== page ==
Editor's note: This is a reprint of the Star Tribune's first full-fledged story on Rhymesayers.
No one's keeping score, but this month may be a high point for local hip-hop. Two acts in particular — the duo Atmosphere and soloist Beyond — have been in constant motion, playing two house parties and three 7th Street Entry gigs, including the "Best New Band of 1996" showcase.
"In the last month, we've done about nine shows," says Slug Daley of Atmosphere, which was also part of Saturday's sold-out "Artcore" music and dance fest at Southern Theater in Minneapolis. "I was never expecting the live thing to go this far locally, but now the clubs are coming to us saying `Come play this, come play that.' "
To this point, local hip-hop artists have never prospered in the popular music venues. The recent breakthrough by Atmosphere and Beyond is the result of much groundwork by a resourceful crew called Rhyme Sayers Entertainment. The five-person group is thriving thanks to street-wise marketing, persistent live appearances, and consistently high-quality cassette releases that have become collectors' items. And they do it with little of the ego tripping and attitude that's tripped up numerous hip-hoppers looking for respect in Twin Cities rock clubs.
"We've never dwelled on the obstacles," says Rhyme Sayers CEO/producer Brent Sayers (a k a Stress). "We're more focused on getting our foot in the door of any place that's interested in what we're doing."
Part of the reason for local hip-hop's new popularity may be generational. The twentysomething artists in Rhyme Sayers and other local groups are connecting with an audience that has grown up with hip-hop, and expects to see it live. Last year, Rhyme Sayers held a hugely popular series of all-ages shows at the Mighty Fine Coffeehouse in northeast Minneapolis.
Rhyme Sayers and various members of Headshots, a Twin Cities rap collective, have gained further exposure on KFAI-FM's Saturday night hip-hop program "Strictly Butter," which promotes live shows, and also plays Rhyme Sayers/Headshots cassettes. The most recent tape, "History: Life, Death, and Struggle," is a sure-shot local sampler dedicated to Herbie Foster IV (a.k.a. Sess) of Abstract Pack and Soul Eclipse, who died in a car crash this fall.
For their part, Rhyme Sayers have developed a lyric style that is realistic without being comically thuggish. Musical tracks are simple but catchy, without distracting from the verbal flow. And Rhyme Sayers has persisted in issuing affordable cassettes as a musical testing ground, even though tapes are considered rather declasse in the CD age. The practice has paid off in the consistently high quality of material on Beyond's debut CD, "Comparison," the first CD on Rhyme Sayers Entertainment.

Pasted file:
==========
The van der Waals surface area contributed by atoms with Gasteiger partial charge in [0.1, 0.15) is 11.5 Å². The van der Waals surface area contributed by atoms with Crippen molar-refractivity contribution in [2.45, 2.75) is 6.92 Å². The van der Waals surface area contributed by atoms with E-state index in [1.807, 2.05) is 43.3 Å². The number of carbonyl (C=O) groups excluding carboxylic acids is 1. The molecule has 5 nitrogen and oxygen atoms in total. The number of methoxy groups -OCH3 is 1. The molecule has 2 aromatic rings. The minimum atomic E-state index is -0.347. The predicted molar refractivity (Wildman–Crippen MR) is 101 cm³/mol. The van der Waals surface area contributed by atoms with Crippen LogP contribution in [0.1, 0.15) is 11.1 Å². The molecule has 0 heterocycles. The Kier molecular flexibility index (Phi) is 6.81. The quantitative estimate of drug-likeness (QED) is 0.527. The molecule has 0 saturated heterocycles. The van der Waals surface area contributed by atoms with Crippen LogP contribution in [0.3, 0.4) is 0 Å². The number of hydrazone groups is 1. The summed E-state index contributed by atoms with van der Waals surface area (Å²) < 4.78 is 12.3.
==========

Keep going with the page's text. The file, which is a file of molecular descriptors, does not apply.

"We don't make the kind of music that you throw on a single and send to a radio station to get it played a billion times," says Slug, a part-time clerk at the Electric Fetus record store in south Minneapolis. "We make headphone music."
In the past, many local hip-hop groups have been content to stay in the studio and wait (usually in vain) for a record deal. Beyond and Atmosphere, by contrast, have grabbed opening slots and unglamorous weeknight shows to get exposure and experience — part of the reason they've emerged as a leading hip-hop tandem, mixing written pieces or freestyle verse.
During a December blizzard, Atmosphere and Beyond started off playing to an empty 7th Street Entry at the dreaded 8:45 p.m. time slot. A lot of groups would've canceled, or cut the gig short, but Atmosphere worked doubly hard to bring this dead show to life. Slug urged everybody to pull their chairs onto the floor, and even singled out a wallflower in the back of the club: "Frank, we're gonna make you feel it before we're through." Frank was initially unimpressed, but by show's end, he gave the "thumbs up" after other musicians and spectators had drifted in to join the party.
"We try to get as intimate as possible with these people," says Slug. "The way we're bringing it to them is not like `Hey, look at me. . . . I make tons of loot.' It's more like, `Hey, how ya doing?
Here's what I'm doing now, you might do this too, and then I'll come and watch you.' "
Abstract Pack, Atmosphere, Native Ones and Phull Surkle perform at the CD release party for "Beyond - Comparison" Jan. 20 at 7th Street Entry, 701 1st Av. N., Minneapolis. 338-8388. Abstract Pack also plays 7th Street Entry, Feb. 2.